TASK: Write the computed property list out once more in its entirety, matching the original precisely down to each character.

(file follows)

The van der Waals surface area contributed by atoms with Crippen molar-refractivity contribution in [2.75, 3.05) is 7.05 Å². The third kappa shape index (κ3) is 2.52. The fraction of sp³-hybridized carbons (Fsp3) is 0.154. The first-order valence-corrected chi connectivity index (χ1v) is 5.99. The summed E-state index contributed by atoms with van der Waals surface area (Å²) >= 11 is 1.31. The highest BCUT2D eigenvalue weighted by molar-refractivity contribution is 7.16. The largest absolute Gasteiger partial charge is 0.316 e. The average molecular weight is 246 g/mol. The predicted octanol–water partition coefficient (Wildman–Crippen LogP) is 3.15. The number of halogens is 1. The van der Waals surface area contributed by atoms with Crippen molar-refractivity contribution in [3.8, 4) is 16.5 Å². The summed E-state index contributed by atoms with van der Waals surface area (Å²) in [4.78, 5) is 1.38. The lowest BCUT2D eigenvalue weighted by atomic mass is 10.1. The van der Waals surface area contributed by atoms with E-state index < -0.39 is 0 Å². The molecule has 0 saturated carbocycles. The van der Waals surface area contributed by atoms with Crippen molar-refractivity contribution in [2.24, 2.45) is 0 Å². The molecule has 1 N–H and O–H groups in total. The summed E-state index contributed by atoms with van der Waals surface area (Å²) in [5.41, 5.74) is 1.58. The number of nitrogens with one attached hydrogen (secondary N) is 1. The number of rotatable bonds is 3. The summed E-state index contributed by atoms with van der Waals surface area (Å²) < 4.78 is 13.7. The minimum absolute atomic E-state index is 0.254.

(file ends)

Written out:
The van der Waals surface area contributed by atoms with Crippen molar-refractivity contribution in [2.75, 3.05) is 7.05 Å². The third kappa shape index (κ3) is 2.52. The fraction of sp³-hybridized carbons (Fsp3) is 0.154. The first-order valence-corrected chi connectivity index (χ1v) is 5.99. The summed E-state index contributed by atoms with van der Waals surface area (Å²) >= 11 is 1.31. The highest BCUT2D eigenvalue weighted by molar-refractivity contribution is 7.16. The largest absolute Gasteiger partial charge is 0.316 e. The average molecular weight is 246 g/mol. The predicted octanol–water partition coefficient (Wildman–Crippen LogP) is 3.15. The number of halogens is 1. The van der Waals surface area contributed by atoms with Crippen molar-refractivity contribution in [3.8, 4) is 16.5 Å². The summed E-state index contributed by atoms with van der Waals surface area (Å²) in [4.78, 5) is 1.38. The lowest BCUT2D eigenvalue weighted by atomic mass is 10.1. The van der Waals surface area contributed by atoms with E-state index < -0.39 is 0 Å². The molecule has 0 saturated carbocycles. The van der Waals surface area contributed by atoms with Crippen molar-refractivity contribution in [2.24, 2.45) is 0 Å². The molecule has 1 N–H and O–H groups in total. The summed E-state index contributed by atoms with van der Waals surface area (Å²) in [5.41, 5.74) is 1.58. The number of nitrogens with one attached hydrogen (secondary N) is 1. The number of rotatable bonds is 3. The summed E-state index contributed by atoms with van der Waals surface area (Å²) < 4.78 is 13.7. The minimum absolute atomic E-state index is 0.254.